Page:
By definition, historical volatility will always be backward looking and lag the real-time volatility environment. When volatility trends, as it has over the course of the past two months, this phenomenon is less evident. In the current market environment, however, where both stocks and implied volatility measures such as the VIX are reversing, many measures of historical volatility begin to seem no more useful than driving on a winding road using the rear view mirror.
The graph below shows that while the 30 day historical volatility in the SPX peaked a week ago, it has only fallen 4% since that time. Not surprisingly, the 50 day historical volatility measure has been even less responsive to recent market changes and has entered a plateau phase, seemingly oblivious to the recent changes in volatility. By contrast, the 10 day historical volatility measure has dropped 27%; it has more accurately mirrored the VIX and perhaps even hinted at a coming VIX reversal when it topped three days before the VIX did.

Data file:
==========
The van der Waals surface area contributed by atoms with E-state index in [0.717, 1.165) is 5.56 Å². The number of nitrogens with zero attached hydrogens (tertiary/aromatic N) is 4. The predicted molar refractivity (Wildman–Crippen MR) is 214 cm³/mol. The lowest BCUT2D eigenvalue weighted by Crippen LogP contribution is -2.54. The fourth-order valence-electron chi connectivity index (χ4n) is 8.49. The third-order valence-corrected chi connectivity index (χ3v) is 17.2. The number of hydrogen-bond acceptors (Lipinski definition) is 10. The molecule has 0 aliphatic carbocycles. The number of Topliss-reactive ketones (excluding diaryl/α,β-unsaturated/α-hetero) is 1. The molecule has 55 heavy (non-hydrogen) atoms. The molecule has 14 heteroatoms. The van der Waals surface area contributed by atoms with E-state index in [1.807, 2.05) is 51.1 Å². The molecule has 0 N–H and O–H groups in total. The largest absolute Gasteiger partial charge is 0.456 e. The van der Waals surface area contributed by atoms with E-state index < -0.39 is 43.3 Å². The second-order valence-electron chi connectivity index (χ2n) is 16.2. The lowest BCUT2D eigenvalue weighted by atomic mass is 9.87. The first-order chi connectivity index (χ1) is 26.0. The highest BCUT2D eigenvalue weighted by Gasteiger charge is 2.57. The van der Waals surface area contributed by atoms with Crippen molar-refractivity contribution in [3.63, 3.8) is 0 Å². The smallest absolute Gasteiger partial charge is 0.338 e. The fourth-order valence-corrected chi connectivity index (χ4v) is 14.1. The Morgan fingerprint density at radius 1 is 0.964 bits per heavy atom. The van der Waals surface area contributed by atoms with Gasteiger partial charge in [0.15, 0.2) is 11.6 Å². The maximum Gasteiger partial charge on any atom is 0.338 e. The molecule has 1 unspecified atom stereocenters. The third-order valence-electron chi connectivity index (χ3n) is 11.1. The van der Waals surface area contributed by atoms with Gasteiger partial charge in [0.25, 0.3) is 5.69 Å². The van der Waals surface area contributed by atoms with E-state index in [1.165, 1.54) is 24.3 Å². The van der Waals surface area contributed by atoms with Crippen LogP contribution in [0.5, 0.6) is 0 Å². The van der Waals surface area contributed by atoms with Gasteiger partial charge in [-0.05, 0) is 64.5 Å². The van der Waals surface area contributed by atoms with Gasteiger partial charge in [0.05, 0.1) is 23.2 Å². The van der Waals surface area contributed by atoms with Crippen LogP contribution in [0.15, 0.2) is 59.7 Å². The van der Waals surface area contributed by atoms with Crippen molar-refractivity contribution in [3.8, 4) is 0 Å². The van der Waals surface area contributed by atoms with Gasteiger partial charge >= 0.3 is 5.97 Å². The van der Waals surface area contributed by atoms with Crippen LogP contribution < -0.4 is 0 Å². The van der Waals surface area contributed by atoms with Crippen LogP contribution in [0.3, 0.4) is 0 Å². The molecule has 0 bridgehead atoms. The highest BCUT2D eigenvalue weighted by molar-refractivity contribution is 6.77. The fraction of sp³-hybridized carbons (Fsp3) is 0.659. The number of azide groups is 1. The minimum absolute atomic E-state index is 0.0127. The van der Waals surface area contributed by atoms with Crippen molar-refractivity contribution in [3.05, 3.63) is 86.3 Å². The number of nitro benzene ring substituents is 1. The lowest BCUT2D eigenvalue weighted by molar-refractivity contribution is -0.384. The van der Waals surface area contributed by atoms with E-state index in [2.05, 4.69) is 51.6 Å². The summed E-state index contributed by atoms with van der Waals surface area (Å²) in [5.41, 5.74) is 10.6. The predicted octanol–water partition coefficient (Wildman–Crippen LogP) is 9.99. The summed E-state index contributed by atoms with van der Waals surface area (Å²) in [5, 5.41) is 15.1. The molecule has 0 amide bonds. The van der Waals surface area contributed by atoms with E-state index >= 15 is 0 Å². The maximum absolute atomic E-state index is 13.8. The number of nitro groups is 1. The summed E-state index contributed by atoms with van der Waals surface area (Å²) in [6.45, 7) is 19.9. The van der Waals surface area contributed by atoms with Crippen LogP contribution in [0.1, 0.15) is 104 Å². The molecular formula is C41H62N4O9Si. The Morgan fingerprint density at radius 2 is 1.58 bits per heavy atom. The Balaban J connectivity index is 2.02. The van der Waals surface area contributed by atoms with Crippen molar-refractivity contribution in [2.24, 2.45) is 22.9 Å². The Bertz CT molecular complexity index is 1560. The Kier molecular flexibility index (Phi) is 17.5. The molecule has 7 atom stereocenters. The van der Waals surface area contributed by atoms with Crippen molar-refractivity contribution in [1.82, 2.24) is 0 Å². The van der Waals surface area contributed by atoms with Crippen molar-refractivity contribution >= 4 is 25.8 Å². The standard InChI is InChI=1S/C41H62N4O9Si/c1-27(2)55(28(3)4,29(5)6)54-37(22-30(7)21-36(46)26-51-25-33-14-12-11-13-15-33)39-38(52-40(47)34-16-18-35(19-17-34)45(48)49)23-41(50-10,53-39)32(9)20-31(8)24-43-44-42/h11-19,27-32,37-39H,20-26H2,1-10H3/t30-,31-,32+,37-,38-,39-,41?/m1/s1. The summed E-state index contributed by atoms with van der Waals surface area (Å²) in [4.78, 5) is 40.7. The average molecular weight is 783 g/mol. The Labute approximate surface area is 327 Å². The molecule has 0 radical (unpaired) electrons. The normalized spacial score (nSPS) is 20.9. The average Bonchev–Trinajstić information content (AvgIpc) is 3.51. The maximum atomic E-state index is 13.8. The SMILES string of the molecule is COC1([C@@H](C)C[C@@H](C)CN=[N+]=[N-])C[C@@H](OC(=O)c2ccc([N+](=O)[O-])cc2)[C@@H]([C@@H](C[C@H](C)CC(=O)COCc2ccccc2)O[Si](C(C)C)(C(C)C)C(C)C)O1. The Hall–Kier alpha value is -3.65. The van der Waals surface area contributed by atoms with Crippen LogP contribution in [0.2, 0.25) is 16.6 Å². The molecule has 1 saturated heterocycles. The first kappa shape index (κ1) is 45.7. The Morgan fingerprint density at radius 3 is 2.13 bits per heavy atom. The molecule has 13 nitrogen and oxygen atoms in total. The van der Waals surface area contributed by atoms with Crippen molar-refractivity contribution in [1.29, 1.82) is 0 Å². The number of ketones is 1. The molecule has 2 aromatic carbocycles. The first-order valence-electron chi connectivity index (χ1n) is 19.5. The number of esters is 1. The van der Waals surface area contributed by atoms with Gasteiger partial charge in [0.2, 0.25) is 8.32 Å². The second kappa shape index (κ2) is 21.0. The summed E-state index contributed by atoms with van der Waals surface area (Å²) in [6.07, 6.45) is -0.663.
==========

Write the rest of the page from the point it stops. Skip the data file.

Ten day historical volatility is erratic and prone to readings that reflect a low signal to noise ratio. When volatility is changing quickly, however, 10 day historical volatility is frequently a better proxy for the VIX and a more meaningful baseline for comparison than its 30 day sibling.
[source: VIX and More]